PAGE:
Upstairs in Your Room, the new record from Refrigerator, is a heavy and thoroughly satisfying appetizer that forces you to forego your main course, asking instead to have it bagged up to take home. It is the reason that some people become thoroughly obsessed with music. It is charming, smart, endearingly flawed, and is perfect to play first thing in the morning, loudly, or last thing at night, softly. It falls under the tag ‘indie rock’ and anyone who would like to pretentiously claim that term doesn’t mean anything is being far too literal. It can, and should be, a broad tag. Indie rock is the modern day folk music. To be more specific, imagine the feeling of those who heard folk music in the 1960s. We all hear about what it was like when Bob Dylan plugged in, but what about before that, when he was a kid with an acoustic guitar and direct lyrics to slay the average businessman? What did that feel like?
Okay, this is not to say that Refrigerator is close to Dylan, neither in style nor ebullient lyricism. This is rather an argument on the idea that a band such as Refrigerator can make a record in late 2004 that sounds as if it were made in 1994 and instead of being dated, it sounds like the rock and roll earnestness of bands like Guided By Voices, the Spinanes, or Sebadoh. It comments on the pure excitement of stumbling across the Breeders, Giant Sand, or Silkworm’s Developer. These bands all have in common their insistence on singing about loss, heartache, and the futility of just plain living. They all made clever jokes about their wry observations, but it was all without too much winking involved. Sure, there are not the politics involved with the original folk music scene in this country, but there’s also not the showcasing self-pity of one of indie rock’s offsprings, emo.
Upstairs in Your Room is a record of eleven very-good-to-great songs. There are references to addictions, suicide, failed relationships, wanderlust, and never ever getting it right. The CD opens with “Did your heart get taken the hard way?” (“Johnny Blaze”) and ends with “You’re no one’s now, you’re no one’s now again” (“Rudy Valentino”). The band - Allen Callaci (vocals), Dennis Callaci (guitar, vocals), Chris Jones (drums, piano), and Daniel Brodo (bass) - play as if they are the artiest bar band in the world. Nothing strays from the drunken rock sound, but Refrigerator is not going to cover “Louie, Louie” (hopefully) and no other bar band in your town will sing the lines “In a crown of smoke where noise was draped / As though it were silk / The two of you parted like a Moses ocean / Of blood and filth” (“A Crown of Smoke”). They are the poets in the corner of the bar, trying hard to ignore the frat boys at the pool table.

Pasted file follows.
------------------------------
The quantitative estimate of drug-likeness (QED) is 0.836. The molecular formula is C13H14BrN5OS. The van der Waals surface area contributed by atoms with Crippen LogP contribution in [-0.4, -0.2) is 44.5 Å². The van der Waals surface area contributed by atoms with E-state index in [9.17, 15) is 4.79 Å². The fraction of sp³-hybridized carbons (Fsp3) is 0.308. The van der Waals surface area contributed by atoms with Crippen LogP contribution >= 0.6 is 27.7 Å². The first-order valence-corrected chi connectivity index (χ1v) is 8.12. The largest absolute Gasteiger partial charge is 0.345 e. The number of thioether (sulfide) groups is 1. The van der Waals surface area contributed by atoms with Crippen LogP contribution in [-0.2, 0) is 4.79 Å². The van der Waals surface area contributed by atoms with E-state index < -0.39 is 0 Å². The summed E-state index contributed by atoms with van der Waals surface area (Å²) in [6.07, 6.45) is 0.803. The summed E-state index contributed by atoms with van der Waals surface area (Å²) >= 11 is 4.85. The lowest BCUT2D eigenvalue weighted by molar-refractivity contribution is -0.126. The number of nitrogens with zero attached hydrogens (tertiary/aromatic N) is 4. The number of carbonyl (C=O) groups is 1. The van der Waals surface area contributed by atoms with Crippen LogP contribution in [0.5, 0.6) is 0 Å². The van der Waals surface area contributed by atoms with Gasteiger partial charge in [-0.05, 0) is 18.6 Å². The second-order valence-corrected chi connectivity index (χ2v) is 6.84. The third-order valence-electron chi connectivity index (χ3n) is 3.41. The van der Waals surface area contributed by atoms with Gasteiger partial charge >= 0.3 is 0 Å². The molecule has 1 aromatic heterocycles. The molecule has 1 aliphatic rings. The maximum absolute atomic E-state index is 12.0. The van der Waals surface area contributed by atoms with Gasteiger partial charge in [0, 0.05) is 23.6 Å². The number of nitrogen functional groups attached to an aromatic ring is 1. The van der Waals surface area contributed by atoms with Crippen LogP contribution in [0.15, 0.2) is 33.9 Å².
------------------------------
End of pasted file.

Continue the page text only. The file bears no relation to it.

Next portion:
And what is the main course after Refrigerator? Well, only the greats: the Velvet Underground, Joni Mitchell, and Bruce Springsteen to name a few. Refrigerator, and the bands mentioned in an above paragraph, are the quiet link that a generation of shy nerds were lucky to start discovering fifteen or so years ago. Upstairs in Your Room is proof, shambling and uneven, of the thrill of indie rock whispering its quiet power. This won’t appeal to everybody, although that’s a shame. The production is too muddy in this digital age, the vocals are sincere but odd (and shouldn’t be any other way), and a few songs end far too quickly. Sometimes, though, a band will let their heart come through, as it does one-hundred per cent of the time here, and that is all that matters. Refrigerator have added a minor classic to the canon and while there may be bands more cutting-edge to listen to right now, there probably are not a lot out there as unapologetically grounded in making solid music with a few basic instruments and some sad tales to tell. Upstairs in Your Room will break your heart, even as you soar with the freedom of it.
// Sound Affects
"The man whose songs were recorded by Johnny Cash, Alan Jackson, Ricky Skaggs, David Allan Coe, The Highwaymen, and countless others succumbs to time’s cruel cue that the only token of permanence we have to offer are the effects of shared moments and memories.READ the article